The little arms (prongs) on the straw tend to separate the kernels into groups of 1 or 2 or 3 and prevents piling and many times the throw is now within 1 or 2 kernels of the desired weight.

RCBS Dispenser straw

Straw Cutting Tips — Mike found the shape/angle of the “arms” is very important. If the cuts are too fine or too course it allows the kernels to collect almost like before but the illustrated angle seems to allow an average of only 2 or 3 kernels per trickle input from the machine. This means that more charges are much closer to the actual desired weight and max kernel variances will be cut in less than half and there will be almost no overthrows.

Credit Boyd Allen for sourcing this tip.
Permalink Reloading, Tech Tip 1 Comment »
August 30th, 2014

Zediker Article Discusses Merits of Reloading at the Range

Glen Zediker Reloading at RangeThe February 2013 edition of Shooting Sports USA magazine has an interesting feature by Glen Zediker. In this Transporting Success, Part I article, Zediker explains the advantages of loading at the range when your are developing new loads or tuning existing loads. Glen, the author of the popular Handloading for Competition book, discusses the gear you’ll need to bring and he explains his load development procedure. In discussing reloading at the range, Glen focuses on throwing powder and seating bullets, because he normally brings enough sized-and-primed brass to the range with him, so he doesn’t need to de-prime, re-size, and then re-prime his cases.

Zediker writes: “Testing at the range provides the opportunity to be thorough and flexible. You also have the opportunity to do more testing under more similar conditions and, therefore, get results that are more telling. Once you are there, you can stay there until you get the results you want. No more waiting until next time.”

Zediker starts with three-shot groups: “I usually load and fire three samples [with] a new combination. I’ll then increase propellant charge… based on the results of those three rounds, and try three more. I know that three rounds is hardly a test, but if it looks bad on that few, it’s not going to get any better.”

Glen reminds readers to record their data: “Probably the most important piece of equipment is your notebook! No kidding. Write it down. Write it all down.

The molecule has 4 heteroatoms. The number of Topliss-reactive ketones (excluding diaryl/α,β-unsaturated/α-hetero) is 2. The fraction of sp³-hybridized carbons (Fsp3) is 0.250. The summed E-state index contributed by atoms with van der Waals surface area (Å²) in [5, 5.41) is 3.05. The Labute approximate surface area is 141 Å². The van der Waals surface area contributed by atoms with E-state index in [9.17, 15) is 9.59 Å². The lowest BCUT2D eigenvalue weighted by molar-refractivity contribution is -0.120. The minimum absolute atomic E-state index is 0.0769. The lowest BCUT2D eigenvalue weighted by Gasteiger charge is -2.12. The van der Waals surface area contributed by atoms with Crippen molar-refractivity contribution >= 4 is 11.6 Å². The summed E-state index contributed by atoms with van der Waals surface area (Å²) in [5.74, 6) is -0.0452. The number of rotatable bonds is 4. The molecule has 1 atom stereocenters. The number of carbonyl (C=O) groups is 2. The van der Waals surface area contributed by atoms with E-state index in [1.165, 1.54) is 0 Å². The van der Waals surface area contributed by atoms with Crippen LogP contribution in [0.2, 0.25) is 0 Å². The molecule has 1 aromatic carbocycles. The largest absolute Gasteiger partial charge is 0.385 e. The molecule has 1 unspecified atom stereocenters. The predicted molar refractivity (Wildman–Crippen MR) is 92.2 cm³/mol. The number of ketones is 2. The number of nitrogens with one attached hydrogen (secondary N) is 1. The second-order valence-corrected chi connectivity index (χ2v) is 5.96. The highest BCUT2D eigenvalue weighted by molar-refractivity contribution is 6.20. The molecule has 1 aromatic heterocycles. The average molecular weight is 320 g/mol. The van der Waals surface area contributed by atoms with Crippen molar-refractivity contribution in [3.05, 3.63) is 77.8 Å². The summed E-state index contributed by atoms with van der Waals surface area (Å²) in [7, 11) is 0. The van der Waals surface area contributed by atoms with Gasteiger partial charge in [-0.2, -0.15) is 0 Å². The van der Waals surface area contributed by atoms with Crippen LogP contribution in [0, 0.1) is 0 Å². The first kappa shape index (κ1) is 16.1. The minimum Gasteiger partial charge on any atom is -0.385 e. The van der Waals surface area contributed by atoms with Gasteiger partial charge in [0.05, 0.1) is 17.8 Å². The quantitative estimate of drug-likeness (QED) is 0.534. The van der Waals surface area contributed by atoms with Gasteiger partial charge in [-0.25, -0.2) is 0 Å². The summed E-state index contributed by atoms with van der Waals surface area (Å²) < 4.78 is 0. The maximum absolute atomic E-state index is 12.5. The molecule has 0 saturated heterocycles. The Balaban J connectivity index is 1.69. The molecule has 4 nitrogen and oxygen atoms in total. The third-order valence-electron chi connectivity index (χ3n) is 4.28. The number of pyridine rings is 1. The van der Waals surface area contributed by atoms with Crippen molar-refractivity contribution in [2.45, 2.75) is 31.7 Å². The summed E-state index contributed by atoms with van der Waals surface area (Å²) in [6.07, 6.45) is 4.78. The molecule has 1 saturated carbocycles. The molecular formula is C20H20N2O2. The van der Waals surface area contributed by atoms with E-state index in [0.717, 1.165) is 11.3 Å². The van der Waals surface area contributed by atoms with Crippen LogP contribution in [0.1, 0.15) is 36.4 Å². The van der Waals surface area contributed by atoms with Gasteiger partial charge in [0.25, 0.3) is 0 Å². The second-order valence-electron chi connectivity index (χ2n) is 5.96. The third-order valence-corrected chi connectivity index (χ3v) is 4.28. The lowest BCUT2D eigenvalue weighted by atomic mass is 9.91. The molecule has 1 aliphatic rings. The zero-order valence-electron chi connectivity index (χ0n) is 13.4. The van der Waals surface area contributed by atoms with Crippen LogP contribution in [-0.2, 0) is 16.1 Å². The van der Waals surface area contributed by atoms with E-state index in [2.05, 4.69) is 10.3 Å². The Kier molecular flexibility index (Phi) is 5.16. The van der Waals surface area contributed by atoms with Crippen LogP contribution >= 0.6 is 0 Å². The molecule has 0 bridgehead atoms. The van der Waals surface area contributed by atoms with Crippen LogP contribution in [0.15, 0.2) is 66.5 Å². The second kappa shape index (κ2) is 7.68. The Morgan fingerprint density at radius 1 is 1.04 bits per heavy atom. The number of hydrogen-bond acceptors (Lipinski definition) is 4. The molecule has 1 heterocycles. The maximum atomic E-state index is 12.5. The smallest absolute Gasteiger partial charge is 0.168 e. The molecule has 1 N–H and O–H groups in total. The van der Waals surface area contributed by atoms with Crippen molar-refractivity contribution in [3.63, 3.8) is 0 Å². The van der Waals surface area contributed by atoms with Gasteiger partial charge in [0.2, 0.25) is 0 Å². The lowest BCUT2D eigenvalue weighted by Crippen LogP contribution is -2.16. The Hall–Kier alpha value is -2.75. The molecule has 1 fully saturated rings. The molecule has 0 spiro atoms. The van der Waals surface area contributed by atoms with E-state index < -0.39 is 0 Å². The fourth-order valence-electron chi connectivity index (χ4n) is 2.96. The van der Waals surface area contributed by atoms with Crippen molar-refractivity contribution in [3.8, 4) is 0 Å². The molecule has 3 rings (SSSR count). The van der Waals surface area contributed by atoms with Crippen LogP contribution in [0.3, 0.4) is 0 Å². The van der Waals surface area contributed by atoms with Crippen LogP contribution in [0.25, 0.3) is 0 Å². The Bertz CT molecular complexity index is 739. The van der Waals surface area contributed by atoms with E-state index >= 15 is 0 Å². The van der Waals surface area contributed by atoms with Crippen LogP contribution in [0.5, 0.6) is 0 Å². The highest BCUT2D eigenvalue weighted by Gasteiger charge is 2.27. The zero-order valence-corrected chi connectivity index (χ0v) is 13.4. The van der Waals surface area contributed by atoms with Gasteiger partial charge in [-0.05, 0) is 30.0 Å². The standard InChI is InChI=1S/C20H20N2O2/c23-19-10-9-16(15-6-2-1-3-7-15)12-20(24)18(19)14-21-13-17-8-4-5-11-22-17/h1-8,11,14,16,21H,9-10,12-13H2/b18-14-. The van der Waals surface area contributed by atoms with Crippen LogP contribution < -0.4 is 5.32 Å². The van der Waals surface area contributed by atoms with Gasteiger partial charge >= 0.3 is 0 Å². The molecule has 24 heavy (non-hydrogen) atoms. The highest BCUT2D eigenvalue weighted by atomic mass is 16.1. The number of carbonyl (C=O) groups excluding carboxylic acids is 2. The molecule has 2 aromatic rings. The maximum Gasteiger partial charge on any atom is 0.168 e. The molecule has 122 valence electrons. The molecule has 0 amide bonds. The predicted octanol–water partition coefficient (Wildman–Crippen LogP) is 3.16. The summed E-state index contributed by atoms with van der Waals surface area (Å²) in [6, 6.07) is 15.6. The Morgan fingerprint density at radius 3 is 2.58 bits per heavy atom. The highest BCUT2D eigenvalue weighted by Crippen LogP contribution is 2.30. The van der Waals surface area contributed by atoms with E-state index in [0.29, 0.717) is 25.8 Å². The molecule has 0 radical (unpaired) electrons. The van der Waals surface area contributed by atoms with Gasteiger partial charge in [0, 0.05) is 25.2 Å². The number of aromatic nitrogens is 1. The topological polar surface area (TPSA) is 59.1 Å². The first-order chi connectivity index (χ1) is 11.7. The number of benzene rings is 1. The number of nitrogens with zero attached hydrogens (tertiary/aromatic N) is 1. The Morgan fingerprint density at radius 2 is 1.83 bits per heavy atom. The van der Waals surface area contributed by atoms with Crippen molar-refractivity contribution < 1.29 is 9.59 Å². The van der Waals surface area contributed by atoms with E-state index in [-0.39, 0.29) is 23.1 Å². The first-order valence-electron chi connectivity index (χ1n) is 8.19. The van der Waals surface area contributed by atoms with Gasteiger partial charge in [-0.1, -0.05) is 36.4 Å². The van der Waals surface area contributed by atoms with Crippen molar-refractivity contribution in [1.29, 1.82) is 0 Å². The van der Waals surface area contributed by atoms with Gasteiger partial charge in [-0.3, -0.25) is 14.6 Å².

Glen Zediker Reloading at Range

RCBS Partner PressThere’s More to the Story…

Editor’s Note: In Zediker’s discussion of loading at the range, he only talks about throwing powder and seating bullets. In fact, Glen opines that: “there is little or no need for sizing.” Well, maybe. Presumably, for each subsequent load series, Zediker uses fresh brass that he has previously sized and primed. Thus he doesn’t need to de-prime or resize anything.

That’s one way to develop loads, but it may be more efficient to de-prime, re-size, and load the same cases. That way you don’t need to bring 50, 80, or even 100 primed-and-sized cases to the range. If you plan to reload your fired cases, you’ll need a system for de-priming (and re-priming) the brass, and either neck-sizing or full-length sizing (as you prefer). An arbor press can handle neck-sizing. But if you plan to do full-length sizing, you’ll need to bring a press that can handle case-sizing chores. Such a press need not be large or heavy. Many benchresters use the small but sturdy RCBS Partner Press, an “O-Design” that costs about $79.00. You may even get by with the more basic Lee Precision Compact Reloading Press, shown in Zediker’s article. This little Lee press, Lee product #90045, retails for under $30.00.

Glen Zediker Reloading at Range

Permalink - Articles, Reloading 5 Comments »
November 30th, 2012

Reloading Tip — Eliminate ‘Static Cling’ in Powder Measures